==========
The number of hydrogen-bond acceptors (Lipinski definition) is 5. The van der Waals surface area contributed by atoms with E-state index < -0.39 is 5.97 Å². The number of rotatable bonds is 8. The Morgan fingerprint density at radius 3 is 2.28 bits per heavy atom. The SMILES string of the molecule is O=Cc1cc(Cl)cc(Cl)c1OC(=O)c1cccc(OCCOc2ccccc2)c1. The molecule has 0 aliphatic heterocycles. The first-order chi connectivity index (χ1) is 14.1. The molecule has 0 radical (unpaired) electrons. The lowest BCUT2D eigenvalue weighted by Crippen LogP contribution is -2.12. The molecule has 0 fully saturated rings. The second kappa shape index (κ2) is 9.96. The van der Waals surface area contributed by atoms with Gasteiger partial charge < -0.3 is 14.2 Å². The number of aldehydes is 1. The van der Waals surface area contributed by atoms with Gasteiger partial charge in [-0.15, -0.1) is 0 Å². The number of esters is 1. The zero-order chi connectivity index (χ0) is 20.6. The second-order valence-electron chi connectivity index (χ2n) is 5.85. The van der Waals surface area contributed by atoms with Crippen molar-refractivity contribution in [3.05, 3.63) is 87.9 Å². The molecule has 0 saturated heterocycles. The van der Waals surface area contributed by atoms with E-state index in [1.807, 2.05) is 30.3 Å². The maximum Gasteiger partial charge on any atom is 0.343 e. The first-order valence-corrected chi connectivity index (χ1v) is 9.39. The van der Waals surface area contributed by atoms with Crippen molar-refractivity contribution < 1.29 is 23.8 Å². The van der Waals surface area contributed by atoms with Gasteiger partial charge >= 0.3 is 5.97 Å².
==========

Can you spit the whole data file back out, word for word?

The number of hydrogen-bond acceptors (Lipinski definition) is 5. The van der Waals surface area contributed by atoms with E-state index < -0.39 is 5.97 Å². The number of rotatable bonds is 8. The Morgan fingerprint density at radius 3 is 2.28 bits per heavy atom. The SMILES string of the molecule is O=Cc1cc(Cl)cc(Cl)c1OC(=O)c1cccc(OCCOc2ccccc2)c1. The molecule has 0 aliphatic heterocycles. The first-order chi connectivity index (χ1) is 14.1. The molecule has 0 radical (unpaired) electrons. The lowest BCUT2D eigenvalue weighted by Crippen LogP contribution is -2.12. The molecule has 0 fully saturated rings. The second kappa shape index (κ2) is 9.96. The van der Waals surface area contributed by atoms with Gasteiger partial charge < -0.3 is 14.2 Å². The number of aldehydes is 1. The van der Waals surface area contributed by atoms with Gasteiger partial charge in [-0.15, -0.1) is 0 Å². The number of esters is 1. The zero-order chi connectivity index (χ0) is 20.6. The second-order valence-electron chi connectivity index (χ2n) is 5.85. The van der Waals surface area contributed by atoms with Crippen molar-refractivity contribution in [3.05, 3.63) is 87.9 Å². The molecule has 0 saturated heterocycles. The van der Waals surface area contributed by atoms with E-state index in [1.807, 2.05) is 30.3 Å². The maximum Gasteiger partial charge on any atom is 0.343 e. The first-order valence-corrected chi connectivity index (χ1v) is 9.39. The van der Waals surface area contributed by atoms with Crippen molar-refractivity contribution < 1.29 is 23.8 Å². The van der Waals surface area contributed by atoms with Gasteiger partial charge >= 0.3 is 5.97 Å².